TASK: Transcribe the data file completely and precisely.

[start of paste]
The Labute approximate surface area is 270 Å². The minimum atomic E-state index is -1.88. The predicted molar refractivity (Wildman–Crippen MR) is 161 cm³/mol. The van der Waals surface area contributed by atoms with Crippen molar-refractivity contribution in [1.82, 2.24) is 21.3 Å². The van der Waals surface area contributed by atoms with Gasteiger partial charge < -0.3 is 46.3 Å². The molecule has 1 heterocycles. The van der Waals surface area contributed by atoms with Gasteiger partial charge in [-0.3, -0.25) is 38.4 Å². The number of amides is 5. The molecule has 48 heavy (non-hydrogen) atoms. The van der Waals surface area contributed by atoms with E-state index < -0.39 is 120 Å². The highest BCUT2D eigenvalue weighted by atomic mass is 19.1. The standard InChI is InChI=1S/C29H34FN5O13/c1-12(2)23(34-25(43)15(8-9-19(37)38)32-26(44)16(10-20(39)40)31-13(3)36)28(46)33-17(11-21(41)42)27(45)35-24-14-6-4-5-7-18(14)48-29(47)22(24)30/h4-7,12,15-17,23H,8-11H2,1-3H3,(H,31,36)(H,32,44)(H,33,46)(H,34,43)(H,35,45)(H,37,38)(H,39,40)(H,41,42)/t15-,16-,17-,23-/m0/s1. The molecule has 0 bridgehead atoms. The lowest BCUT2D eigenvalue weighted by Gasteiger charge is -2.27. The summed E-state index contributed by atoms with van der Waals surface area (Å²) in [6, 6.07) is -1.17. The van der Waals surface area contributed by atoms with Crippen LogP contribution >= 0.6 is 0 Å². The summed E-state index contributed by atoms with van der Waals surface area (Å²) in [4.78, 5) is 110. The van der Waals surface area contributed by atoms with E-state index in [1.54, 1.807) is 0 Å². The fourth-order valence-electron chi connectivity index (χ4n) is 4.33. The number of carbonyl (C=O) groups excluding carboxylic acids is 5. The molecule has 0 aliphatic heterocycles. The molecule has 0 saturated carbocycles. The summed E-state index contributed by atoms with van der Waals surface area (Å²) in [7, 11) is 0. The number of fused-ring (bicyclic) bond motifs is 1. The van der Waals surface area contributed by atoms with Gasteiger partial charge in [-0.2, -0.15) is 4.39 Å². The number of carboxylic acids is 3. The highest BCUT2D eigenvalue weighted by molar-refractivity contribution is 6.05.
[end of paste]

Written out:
The Labute approximate surface area is 270 Å². The minimum atomic E-state index is -1.88. The predicted molar refractivity (Wildman–Crippen MR) is 161 cm³/mol. The van der Waals surface area contributed by atoms with Crippen molar-refractivity contribution in [1.82, 2.24) is 21.3 Å². The van der Waals surface area contributed by atoms with Gasteiger partial charge < -0.3 is 46.3 Å². The molecule has 1 heterocycles. The van der Waals surface area contributed by atoms with Gasteiger partial charge in [-0.3, -0.25) is 38.4 Å². The number of amides is 5. The molecule has 48 heavy (non-hydrogen) atoms. The van der Waals surface area contributed by atoms with E-state index < -0.39 is 120 Å². The highest BCUT2D eigenvalue weighted by atomic mass is 19.1. The standard InChI is InChI=1S/C29H34FN5O13/c1-12(2)23(34-25(43)15(8-9-19(37)38)32-26(44)16(10-20(39)40)31-13(3)36)28(46)33-17(11-21(41)42)27(45)35-24-14-6-4-5-7-18(14)48-29(47)22(24)30/h4-7,12,15-17,23H,8-11H2,1-3H3,(H,31,36)(H,32,44)(H,33,46)(H,34,43)(H,35,45)(H,37,38)(H,39,40)(H,41,42)/t15-,16-,17-,23-/m0/s1. The molecule has 0 bridgehead atoms. The lowest BCUT2D eigenvalue weighted by Gasteiger charge is -2.27. The summed E-state index contributed by atoms with van der Waals surface area (Å²) in [6, 6.07) is -1.17. The van der Waals surface area contributed by atoms with Crippen LogP contribution >= 0.6 is 0 Å². The summed E-state index contributed by atoms with van der Waals surface area (Å²) in [4.78, 5) is 110. The van der Waals surface area contributed by atoms with E-state index in [1.54, 1.807) is 0 Å². The fourth-order valence-electron chi connectivity index (χ4n) is 4.33. The number of carbonyl (C=O) groups excluding carboxylic acids is 5. The molecule has 0 aliphatic heterocycles. The molecule has 0 saturated carbocycles. The summed E-state index contributed by atoms with van der Waals surface area (Å²) in [7, 11) is 0. The number of fused-ring (bicyclic) bond motifs is 1. The van der Waals surface area contributed by atoms with Gasteiger partial charge in [-0.2, -0.15) is 4.39 Å². The number of carboxylic acids is 3. The highest BCUT2D eigenvalue weighted by molar-refractivity contribution is 6.05.